How much should you charge your customers for house cleaning services? There is no “one size fits all” answer or magic formula to help you decide what to charge for your house cleaning services. Deciding on a price point can be tricky.
While you want your house cleaning pricing to be competitive, you want to make enough to cover the labor, cleaning supplies, and overhead costs. You need to keep in mind certain things when deciding the right house cleaning price for your services. This guide will help you come up with a price point that’s competitive and profitable at the same time.
House Cleaning Pricing: 7 Factors to Consider
There are several factors you need to consider while deciding your house cleaning pricing, but the 7 most crucial ones are discussed below:
Calculate Labor Costs
How many employees do you have? How much do you pay them hourly/daily/monthly? Even if you are the only one doing the cleaning, don’t forget to pay yourself. Determine their hourly rate and multiply it with the number of workers required to do the cleaning job. Then add 18% payroll to that. That’s your bare minimum amount, and it doesn’t factor in your overhead costs and other factors.
Consider Overhead Costs
Once you determine the hourly rate, add 50% to it to cover these overhead costs. Some of these costs include:
- Marketing and advertising
- Travel time to and from the client
- Fuel and maintenance costs of the vehicle
- Additional labor costs if needed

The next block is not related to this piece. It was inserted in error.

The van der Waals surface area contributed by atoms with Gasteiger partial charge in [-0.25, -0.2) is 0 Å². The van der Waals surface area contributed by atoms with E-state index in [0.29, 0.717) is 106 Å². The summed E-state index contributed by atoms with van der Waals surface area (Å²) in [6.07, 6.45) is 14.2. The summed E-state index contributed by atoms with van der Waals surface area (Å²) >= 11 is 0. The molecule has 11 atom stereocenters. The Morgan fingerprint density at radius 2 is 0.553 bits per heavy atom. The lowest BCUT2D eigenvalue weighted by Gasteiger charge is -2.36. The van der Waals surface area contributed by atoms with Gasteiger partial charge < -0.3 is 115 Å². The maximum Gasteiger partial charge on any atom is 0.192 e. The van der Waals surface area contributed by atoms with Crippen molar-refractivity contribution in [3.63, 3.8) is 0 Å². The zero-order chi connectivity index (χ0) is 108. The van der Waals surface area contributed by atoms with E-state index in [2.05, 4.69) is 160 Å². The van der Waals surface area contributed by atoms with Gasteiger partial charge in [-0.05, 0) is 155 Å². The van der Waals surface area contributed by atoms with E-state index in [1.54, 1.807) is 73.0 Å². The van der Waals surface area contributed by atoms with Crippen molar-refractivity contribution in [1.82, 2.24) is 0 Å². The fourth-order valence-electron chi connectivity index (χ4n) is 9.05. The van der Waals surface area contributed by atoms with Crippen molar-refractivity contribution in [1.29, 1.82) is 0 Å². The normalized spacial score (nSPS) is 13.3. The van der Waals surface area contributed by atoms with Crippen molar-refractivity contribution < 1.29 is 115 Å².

- Cleaning supplies and cleaning equipment
- Health insurance
- Liability insurance
Factor in Your Profit Margin
Your company needs to make a profit to survive. This means you need to add a markup. After adding the labor cost and the overhead costs, add 33% as your markup. You can reduce this percentage if you want to be competitive, need the money, or need the clients.
Visit the House
Don’t make the mistake of giving an estimate over the phone. Visit the house and finalize the rate depending on these factors:
- What’s the size of the home? There are two common ways to determine this: square footage or the number of rooms. The size of the house helps you figure out how much time, resources, effort, and supplies you’ll be needing to clean the house. The larger the home, the more you should charge for your house cleaning service.
- What’s the condition of the home? Take photos of the house or do a walkthrough to see the condition of the house. The dirtier the house, the more cleaning to do, which means you’ll need to invest more time, effort, and supplies. The worse the home’s condition, the more you should charge for the cleaning.
- Where’s the home located? If you have to travel far, you need to charge more for fuel and travel time. Don’t forget to scope out the house cleaning pricing in the area to get a better idea of how much your competition is charging and how much the clients are willing to pay.
ProTip: You can consider scheduling clients of the same area on the same day. Zuper can help you optimize the route so you can cut down on your travel time and costs.
Your Experience Level
If you’ve been in the industry for a long time, you deserve to charge a premium rate for the technical know-how and the reputation you have built. If you are less experienced, you may have to wait until you have the experience to demand premium rates.
Type of Cleaning
How much you charge for house cleaning services depends on what type of cleaning you’re expected to do. The kind of cleaning falls into these categories:
- Routine cleaning: This involves basic cleaning such as mopping, vacuuming, dusting, cleaning the countertops, etc. These tasks are simple and don’t require much time and effort investment, and hence you can charge less.